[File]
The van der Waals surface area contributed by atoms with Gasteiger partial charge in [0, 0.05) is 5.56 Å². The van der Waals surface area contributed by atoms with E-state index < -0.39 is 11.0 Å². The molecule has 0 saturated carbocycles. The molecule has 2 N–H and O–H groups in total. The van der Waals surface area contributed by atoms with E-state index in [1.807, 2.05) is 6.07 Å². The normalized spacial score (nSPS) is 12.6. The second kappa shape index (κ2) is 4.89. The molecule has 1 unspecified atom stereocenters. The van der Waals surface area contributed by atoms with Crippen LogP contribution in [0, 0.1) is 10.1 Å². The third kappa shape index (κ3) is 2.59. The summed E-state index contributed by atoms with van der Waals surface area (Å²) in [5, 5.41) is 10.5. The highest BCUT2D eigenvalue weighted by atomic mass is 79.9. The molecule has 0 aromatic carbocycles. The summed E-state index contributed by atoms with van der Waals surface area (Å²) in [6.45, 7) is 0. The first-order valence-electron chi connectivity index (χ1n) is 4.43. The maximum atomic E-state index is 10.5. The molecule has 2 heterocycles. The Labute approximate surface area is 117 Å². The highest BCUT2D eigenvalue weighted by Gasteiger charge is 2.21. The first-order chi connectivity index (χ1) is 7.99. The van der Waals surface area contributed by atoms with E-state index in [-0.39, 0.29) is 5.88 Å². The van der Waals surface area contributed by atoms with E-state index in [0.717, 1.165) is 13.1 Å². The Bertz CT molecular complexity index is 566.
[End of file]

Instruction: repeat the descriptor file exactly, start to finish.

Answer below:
The van der Waals surface area contributed by atoms with Gasteiger partial charge in [0, 0.05) is 5.56 Å². The van der Waals surface area contributed by atoms with E-state index < -0.39 is 11.0 Å². The molecule has 0 saturated carbocycles. The molecule has 2 N–H and O–H groups in total. The van der Waals surface area contributed by atoms with E-state index in [1.807, 2.05) is 6.07 Å². The normalized spacial score (nSPS) is 12.6. The second kappa shape index (κ2) is 4.89. The molecule has 1 unspecified atom stereocenters. The van der Waals surface area contributed by atoms with Crippen LogP contribution in [0, 0.1) is 10.1 Å². The third kappa shape index (κ3) is 2.59. The summed E-state index contributed by atoms with van der Waals surface area (Å²) in [5, 5.41) is 10.5. The highest BCUT2D eigenvalue weighted by atomic mass is 79.9. The molecule has 0 aromatic carbocycles. The summed E-state index contributed by atoms with van der Waals surface area (Å²) in [6.45, 7) is 0. The first-order valence-electron chi connectivity index (χ1n) is 4.43. The maximum atomic E-state index is 10.5. The molecule has 2 heterocycles. The Labute approximate surface area is 117 Å². The highest BCUT2D eigenvalue weighted by Gasteiger charge is 2.21. The first-order chi connectivity index (χ1) is 7.99. The van der Waals surface area contributed by atoms with E-state index in [-0.39, 0.29) is 5.88 Å². The van der Waals surface area contributed by atoms with E-state index in [0.717, 1.165) is 13.1 Å². The Bertz CT molecular complexity index is 566.